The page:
Cancer breakthrough: Honeybee venom can destroy breast cancer in under 30 minutes
[Sept. 11, 2023: Staff Writer, The Brighter Side of News]
A compound in the venom called melittin could destroy breast cancer cells within an hour. (CREDIT: Creative Commons)
A groundbreaking new study has uncovered a promising avenue in cancer research - using bee venom to target and kill cancer cells. This startling discovery, currently making waves in the medical community, could potentially reshape the future of cancer treatment.
The humble European honeybee (Apis mellifera) has been a cherished partner to humankind for millennia, offering us an array of beneficial byproducts like honey, propolis, and venom. Now, scientists are taking a closer look at these extraordinary insects, diving deep into the molecular structure of bee venom, particularly as it pertains to the battle against the most prevalent form of cancer affecting women worldwide: breast cancer.
The study's purpose is to gain an in-depth understanding of the molecular specifics and target specificity of bee venom against cancer cells. This knowledge will become the bedrock for the development and optimization of potent new therapeutics, harnessing a resource that's not only abundantly available but also economically feasible for production in various communities globally.
The study zeroes in on melittin, the active component in honeybee venom, which makes up half of the venom's dry weight. Melittin is a 26-amino-acid peptide that carries a positive charge. Its amphipathic properties allow it to interact with the phospholipids present in the membrane bilayer, resulting in the death of the cell.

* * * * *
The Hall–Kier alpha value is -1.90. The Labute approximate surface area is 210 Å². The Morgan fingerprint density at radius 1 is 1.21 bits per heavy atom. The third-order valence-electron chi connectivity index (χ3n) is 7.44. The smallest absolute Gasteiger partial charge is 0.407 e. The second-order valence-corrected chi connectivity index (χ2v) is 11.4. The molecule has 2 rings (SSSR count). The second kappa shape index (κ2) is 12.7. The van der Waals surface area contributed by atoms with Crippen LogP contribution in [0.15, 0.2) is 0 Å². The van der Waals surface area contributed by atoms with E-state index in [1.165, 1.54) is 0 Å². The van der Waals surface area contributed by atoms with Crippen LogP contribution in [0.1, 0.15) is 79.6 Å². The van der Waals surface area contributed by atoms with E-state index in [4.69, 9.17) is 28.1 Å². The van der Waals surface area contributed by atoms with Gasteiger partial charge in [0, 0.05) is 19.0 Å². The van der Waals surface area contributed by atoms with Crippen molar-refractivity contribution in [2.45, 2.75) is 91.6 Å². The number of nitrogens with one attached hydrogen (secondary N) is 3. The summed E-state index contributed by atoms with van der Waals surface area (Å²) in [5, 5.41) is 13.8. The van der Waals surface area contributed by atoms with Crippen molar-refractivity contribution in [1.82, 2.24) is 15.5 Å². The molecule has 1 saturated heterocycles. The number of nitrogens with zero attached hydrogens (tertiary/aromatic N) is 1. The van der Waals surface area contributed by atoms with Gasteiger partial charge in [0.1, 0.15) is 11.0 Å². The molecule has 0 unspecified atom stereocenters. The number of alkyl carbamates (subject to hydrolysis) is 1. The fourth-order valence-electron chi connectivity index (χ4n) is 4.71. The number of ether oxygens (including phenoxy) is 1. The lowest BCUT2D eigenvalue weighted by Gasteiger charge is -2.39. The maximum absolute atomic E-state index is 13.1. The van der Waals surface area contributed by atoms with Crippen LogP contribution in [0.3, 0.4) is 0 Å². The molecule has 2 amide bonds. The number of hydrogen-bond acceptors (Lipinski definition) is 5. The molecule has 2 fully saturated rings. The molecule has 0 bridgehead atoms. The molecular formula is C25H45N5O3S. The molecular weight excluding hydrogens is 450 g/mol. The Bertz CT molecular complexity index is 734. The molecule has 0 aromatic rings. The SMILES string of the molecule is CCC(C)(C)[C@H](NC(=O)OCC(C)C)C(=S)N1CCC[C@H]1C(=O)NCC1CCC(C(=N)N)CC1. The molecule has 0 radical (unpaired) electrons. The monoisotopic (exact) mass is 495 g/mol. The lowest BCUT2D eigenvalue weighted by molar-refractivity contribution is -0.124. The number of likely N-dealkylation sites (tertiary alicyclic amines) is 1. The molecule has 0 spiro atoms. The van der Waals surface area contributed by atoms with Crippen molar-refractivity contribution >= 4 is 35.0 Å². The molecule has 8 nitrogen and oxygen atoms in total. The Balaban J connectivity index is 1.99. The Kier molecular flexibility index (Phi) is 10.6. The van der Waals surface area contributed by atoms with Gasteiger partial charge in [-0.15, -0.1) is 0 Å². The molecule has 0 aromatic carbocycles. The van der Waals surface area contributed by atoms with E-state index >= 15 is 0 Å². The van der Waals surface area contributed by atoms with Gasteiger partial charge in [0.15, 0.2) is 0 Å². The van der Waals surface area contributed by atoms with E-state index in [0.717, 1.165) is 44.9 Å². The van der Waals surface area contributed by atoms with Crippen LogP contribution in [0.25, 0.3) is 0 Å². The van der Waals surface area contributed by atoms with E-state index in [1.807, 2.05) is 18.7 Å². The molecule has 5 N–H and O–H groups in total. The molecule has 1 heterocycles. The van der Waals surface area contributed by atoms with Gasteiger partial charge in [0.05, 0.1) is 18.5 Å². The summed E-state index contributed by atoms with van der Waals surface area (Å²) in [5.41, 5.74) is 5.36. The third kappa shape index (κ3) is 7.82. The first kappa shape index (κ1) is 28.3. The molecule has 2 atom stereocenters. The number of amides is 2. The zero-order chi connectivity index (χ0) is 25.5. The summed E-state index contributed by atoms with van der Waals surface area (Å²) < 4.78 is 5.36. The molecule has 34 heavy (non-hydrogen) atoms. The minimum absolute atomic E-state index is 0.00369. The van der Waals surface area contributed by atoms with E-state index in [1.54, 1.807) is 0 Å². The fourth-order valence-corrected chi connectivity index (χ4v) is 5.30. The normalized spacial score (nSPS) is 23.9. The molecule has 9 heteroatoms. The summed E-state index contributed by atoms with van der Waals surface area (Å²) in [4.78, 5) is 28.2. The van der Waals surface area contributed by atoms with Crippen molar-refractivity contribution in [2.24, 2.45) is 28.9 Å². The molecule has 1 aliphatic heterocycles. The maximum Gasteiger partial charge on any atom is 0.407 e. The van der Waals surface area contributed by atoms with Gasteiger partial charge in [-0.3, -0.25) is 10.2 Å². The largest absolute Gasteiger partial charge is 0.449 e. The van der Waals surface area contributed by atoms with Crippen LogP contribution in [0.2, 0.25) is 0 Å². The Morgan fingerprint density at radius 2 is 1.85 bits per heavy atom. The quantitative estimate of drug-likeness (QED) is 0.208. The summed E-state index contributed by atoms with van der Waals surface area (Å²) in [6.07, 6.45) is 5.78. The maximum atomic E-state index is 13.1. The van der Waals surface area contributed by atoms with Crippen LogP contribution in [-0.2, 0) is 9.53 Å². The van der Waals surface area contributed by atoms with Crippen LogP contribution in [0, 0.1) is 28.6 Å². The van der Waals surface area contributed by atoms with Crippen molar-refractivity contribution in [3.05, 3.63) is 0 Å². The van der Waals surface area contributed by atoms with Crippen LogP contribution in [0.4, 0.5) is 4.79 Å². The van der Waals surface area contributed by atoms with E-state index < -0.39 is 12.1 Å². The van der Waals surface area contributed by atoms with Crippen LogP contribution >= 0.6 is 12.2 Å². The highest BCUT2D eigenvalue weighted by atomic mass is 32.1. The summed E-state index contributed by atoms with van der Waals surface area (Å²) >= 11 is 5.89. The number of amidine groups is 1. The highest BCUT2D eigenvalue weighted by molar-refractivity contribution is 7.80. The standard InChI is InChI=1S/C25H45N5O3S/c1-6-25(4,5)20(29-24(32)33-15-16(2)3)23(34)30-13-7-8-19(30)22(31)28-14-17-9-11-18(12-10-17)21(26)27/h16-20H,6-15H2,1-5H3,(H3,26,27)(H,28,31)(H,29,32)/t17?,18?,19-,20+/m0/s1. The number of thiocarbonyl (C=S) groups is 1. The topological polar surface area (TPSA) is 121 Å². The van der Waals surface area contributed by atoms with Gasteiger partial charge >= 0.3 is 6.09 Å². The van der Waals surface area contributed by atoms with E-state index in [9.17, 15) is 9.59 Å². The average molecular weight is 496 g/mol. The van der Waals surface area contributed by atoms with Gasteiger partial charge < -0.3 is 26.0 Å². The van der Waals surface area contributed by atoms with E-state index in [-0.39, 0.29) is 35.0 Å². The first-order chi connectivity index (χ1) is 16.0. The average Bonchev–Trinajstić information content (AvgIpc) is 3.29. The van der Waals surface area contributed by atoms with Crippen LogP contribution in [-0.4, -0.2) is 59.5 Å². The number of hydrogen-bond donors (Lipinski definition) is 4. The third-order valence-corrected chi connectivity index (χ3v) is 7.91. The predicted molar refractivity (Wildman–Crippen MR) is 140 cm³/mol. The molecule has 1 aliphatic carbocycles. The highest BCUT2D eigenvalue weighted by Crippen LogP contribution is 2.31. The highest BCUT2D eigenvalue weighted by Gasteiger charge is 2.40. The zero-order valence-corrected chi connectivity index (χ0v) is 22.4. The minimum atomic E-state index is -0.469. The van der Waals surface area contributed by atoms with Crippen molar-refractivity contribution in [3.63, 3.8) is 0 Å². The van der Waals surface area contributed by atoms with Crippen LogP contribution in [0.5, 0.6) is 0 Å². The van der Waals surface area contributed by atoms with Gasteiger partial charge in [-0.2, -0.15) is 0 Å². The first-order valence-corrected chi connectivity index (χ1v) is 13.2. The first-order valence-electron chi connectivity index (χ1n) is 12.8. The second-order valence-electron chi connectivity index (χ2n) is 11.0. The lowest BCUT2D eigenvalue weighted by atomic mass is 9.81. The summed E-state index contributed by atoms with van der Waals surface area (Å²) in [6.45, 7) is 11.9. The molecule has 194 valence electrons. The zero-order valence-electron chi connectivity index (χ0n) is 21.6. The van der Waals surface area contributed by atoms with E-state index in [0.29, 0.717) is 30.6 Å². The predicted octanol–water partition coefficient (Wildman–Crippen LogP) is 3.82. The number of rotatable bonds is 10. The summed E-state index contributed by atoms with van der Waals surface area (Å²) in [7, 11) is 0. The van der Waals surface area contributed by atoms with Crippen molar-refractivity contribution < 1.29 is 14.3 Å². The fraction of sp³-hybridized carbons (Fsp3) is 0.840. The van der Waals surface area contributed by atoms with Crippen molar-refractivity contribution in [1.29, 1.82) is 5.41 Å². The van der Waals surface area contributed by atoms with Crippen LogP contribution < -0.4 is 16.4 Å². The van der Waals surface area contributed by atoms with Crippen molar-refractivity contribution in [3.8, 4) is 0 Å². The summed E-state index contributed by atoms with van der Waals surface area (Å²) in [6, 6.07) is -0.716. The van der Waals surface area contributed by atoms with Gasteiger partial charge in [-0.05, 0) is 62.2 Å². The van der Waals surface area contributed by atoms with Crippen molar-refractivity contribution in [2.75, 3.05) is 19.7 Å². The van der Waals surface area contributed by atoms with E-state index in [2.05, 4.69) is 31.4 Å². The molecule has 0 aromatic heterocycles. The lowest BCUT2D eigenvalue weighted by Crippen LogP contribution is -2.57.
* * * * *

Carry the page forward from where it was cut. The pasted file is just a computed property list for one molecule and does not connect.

This peptide accomplishes this feat by forming toroidal pores with diameters of approximately 4.4 nm within the cell membrane, potentially allowing other cytotoxic small molecules to penetrate the cell.
In a compelling display of the convergence of nature and scientific exploration, researchers at the Harry Perkins Institute of Medical Research in Western Australia undertook the monumental task of testing venom sourced from over 300 honeybees and bumblebees. The venom was used against two notoriously aggressive and challenging-to-treat types of breast cancer: triple negative and HER2 enriched.
The scientists discovered that melittin, this potent compound from the venom, had the capability to obliterate breast cancer cells in a mere hour, remarkably leaving other cells unharmed.
Melittin doesn't stop there; this multifaceted peptide also has the ability to target and deactivate molecules that are overexpressed in cancer cells, effectively stalling the malignant growth. Moreover, researchers found that combining melittin with chemotherapy drugs facilitated the formation of pores in the cancer cell membrane, potentially enhancing the ability of therapies to infiltrate these stubborn cells.
While the study's experimental phase was strictly conducted in a laboratory setting, the implications of these findings hint at a promising future where synthetically reproduced melittin could potentially become a standard treatment for breast cancer.
Dr. Marilena Tauro, a breast cancer researcher at Moffitt Cancer Center (CREDIT: Harry Perkins Institute of Medical Research)